As Good As You

As Good As You

Dance performance, robotics, AI

A dance performance that poses the question of trust between humans and artificial intelligence with regard to creative processes

About the project

"As Good As You" is the title and the initial question for the research and project development of this project: In recent years, the development of generative AI-based software such as ChatGPT, Stable-Diffusion, Dall-E and other tools has reached a kind of tipping point: Where previously software was primarily located in logical contexts such as chess, facial recognition or medical analysis, it is now clear that "self-adapting algorithms" are capable of supposedly generating something new, of being creative. But this form of creativity raises questions: What is the actual creative process? Who owns what is created: the person who provides the creative input or the company that developed the software? And above all: are programmers able to recreate supposedly human processes or even create their own original creative works that do not fit into human categories? What is deeply human? What characterizes human beings? Can we even use software to train and increase our own level of humanity?

The focus of the rehearsal work is on concepts such as idleness, "dolce far niente", loss of control, ecstasy or pleasure. Human characteristics that are certainly not the focus of software development. The performer and dancer Sarah Plattner tries to generate stage directions in an improvised conversation with ChatGPT in order to put herself in a state of loss of control and has the movement material analyzed by specially developed software that has been trained to recognize gradations and the achievement of ecstasy and to provide feedback via voice output. The Fraunhofer Institute's SHORE facial recognition system reads emotions: a futile attempt to determine whether the "Dolce Far Niente" is really that sweet. During tai chi with the robot Pepper, unpleasant questions arise, while eating cherries, ChatGPT is interviewed about the feeling of being in love and the audience listens to the thoughts of feminist Eva Gengler, ethicist Peter Dabrock, engineer Sebastian Reitelshöfer and music researcher Martin Ullrich via wireless headphones.

The team led by choreographer Alexandra Rauh and Gunnar Seidel poses philosophical questions in an immersive setting reminiscent of a park, which invites you to stroll through artificial nature in the tradition of the Renaissance and Romanticism. It invites us to reflect on how AI-based software will change our lives.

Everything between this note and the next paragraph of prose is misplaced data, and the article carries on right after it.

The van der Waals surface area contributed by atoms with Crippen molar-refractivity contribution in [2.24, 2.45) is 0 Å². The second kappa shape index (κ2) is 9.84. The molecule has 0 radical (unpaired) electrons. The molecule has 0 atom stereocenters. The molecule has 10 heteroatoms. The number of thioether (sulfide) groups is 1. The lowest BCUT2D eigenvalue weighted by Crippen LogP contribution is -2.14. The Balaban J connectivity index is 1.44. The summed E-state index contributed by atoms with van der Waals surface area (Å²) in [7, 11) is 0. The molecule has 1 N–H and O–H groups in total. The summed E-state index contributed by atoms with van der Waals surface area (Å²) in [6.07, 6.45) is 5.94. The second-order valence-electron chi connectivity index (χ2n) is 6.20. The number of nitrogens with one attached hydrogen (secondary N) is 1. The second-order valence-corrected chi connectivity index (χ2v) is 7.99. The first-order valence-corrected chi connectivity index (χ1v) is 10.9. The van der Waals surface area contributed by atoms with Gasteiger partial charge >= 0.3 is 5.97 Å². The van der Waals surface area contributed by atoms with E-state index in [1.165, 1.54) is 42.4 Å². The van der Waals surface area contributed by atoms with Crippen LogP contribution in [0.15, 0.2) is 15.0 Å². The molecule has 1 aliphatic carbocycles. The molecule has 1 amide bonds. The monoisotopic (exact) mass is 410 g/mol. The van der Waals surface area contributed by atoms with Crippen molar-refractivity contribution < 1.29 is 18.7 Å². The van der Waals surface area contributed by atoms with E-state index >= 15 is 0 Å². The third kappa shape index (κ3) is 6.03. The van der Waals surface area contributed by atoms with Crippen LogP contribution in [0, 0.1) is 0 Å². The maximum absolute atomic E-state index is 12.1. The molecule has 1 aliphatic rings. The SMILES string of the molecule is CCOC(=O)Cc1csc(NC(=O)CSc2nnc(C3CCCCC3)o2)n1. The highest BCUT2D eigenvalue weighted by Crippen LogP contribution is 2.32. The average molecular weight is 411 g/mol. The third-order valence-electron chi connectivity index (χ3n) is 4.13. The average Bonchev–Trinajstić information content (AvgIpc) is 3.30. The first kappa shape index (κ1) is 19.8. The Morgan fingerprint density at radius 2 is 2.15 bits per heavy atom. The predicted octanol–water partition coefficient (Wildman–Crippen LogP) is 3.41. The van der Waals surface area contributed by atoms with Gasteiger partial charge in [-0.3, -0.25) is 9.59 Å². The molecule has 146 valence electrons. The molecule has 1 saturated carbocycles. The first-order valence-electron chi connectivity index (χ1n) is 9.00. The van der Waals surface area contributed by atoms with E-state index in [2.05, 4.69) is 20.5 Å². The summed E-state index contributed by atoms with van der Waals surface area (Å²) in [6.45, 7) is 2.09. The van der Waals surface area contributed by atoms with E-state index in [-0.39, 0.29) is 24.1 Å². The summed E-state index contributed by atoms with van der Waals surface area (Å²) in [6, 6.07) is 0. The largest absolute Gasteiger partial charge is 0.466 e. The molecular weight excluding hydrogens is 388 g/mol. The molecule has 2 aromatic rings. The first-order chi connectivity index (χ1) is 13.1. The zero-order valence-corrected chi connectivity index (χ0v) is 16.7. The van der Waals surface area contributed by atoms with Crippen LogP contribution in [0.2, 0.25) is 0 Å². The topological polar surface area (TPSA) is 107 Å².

Research panels 2022 and 2023

In November 2022 and July 2023, the public was invited to move freely on the stage of the Tafelhalle and the rooms of the Deutsches Museum Nuremberg (Museum of the Future), participate in discussions, test text-to-image generators, listen to a sermon by the robot Pepper, note down questions and watch an open rehearsal with the dancer and the SHORE® facial recognition software. Tests of the analysis software and conversations with ChatGPT were conducted in public.

The first scenic excerpts from the current state of work were supplemented in 2022 by discussions between the artistic management team and Veronika Ortmayr, consultant to the management of the Academy for Theatre and Digitality Dortmund, Prof. Dr. Bastus Trump, Junior Professor for Artificial Creativity and Musical Interaction, Nuremberg University of Music and Prof. Dr. Peter Dabrock, Chair of Systematic Theology (Ethics), FAU Erlangen-Nuremberg and former Chairman of the German Ethics Council.

In 2023, the second panel took place in a similar arrangement. This time, Eva Gengler (feminist and doctoral candidate at the Schöller Chair of Information Systems at Friedrich-Alexander-Universität Erlangen-Nürnberg), Dr. Sebastian Reitelshöfer (Head of the Robotics Research Unit at FAU) and Prof. Dr. Martin Ullrich (Professor of Interdisciplinary Music Research with a focus on Human-Animal Studies at the Nuremberg University of Music) were invited.



Concept, Directing Gunnar Seidel
Choreography Alexandra Rauh
With Sarah Plattner
Dramaturgy Maria Isabel Hagen
Production Julia Opitz
Stage and Costumes Maria Pfeiffer
Sounddesign Jan Pfitzer
Programming Alexander Lunt
Network & Cooperations Dominik Breuer

Scientific Consulting Prof. Dr. Bastus Trump (Nuremberg University of Music), Prof. Dr. Peter Dabrock (FAU Erlangen-Nuremberg), Veronika Ortmayr (Academy for Theatre and Digitality Dortmund), Eva Gengler (FAU Erlangen-Nuremberg), Dr. Sebastian Reitelshöfer (FAU Erlangen-Nuremberg) and Prof. Dr. Martin Ullrich (Nuremberg University of Music)

In Cooperation with the Tafelhalle Nuremberg, the Leonardo Center for Creativity and Innovation and FAU Nuremberg-Erlangen.
Supported vy Fraunhofer Institut Erlangen
Funded by Fonds Darstellende Künste funded by the Federal Government Commissioner for Culture and the Media as part of NEUSTART KULTUR, the Cultural Department of the City of Nuremberg, the Bavarian State Association for Contemporary Dance, the Sparkasse Nürnberg Foundation and the Nürnberger Nachrichten Foundation